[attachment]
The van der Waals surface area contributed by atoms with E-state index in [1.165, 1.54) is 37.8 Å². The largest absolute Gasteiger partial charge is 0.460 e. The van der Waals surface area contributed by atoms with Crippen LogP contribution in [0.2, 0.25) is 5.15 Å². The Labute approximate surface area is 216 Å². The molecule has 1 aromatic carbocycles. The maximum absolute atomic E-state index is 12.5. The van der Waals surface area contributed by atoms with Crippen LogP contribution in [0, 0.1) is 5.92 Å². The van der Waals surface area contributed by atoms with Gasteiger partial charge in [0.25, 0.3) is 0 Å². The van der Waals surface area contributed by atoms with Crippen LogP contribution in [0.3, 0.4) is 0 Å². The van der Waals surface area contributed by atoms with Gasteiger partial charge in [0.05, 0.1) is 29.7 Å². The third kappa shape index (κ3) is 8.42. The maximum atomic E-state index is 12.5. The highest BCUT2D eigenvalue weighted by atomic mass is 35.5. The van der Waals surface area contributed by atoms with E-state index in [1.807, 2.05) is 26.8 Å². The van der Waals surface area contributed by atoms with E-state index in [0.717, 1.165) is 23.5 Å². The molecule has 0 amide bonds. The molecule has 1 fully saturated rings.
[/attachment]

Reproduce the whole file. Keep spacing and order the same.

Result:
The van der Waals surface area contributed by atoms with E-state index in [1.165, 1.54) is 37.8 Å². The largest absolute Gasteiger partial charge is 0.460 e. The van der Waals surface area contributed by atoms with Crippen LogP contribution in [0.2, 0.25) is 5.15 Å². The Labute approximate surface area is 216 Å². The molecule has 1 aromatic carbocycles. The maximum absolute atomic E-state index is 12.5. The van der Waals surface area contributed by atoms with Crippen LogP contribution in [0, 0.1) is 5.92 Å². The van der Waals surface area contributed by atoms with Gasteiger partial charge in [0.25, 0.3) is 0 Å². The van der Waals surface area contributed by atoms with Crippen LogP contribution in [0.3, 0.4) is 0 Å². The van der Waals surface area contributed by atoms with Gasteiger partial charge in [0.05, 0.1) is 29.7 Å². The third kappa shape index (κ3) is 8.42. The maximum atomic E-state index is 12.5. The highest BCUT2D eigenvalue weighted by atomic mass is 35.5. The van der Waals surface area contributed by atoms with E-state index in [1.807, 2.05) is 26.8 Å². The van der Waals surface area contributed by atoms with E-state index in [0.717, 1.165) is 23.5 Å². The molecule has 0 amide bonds. The molecule has 1 fully saturated rings.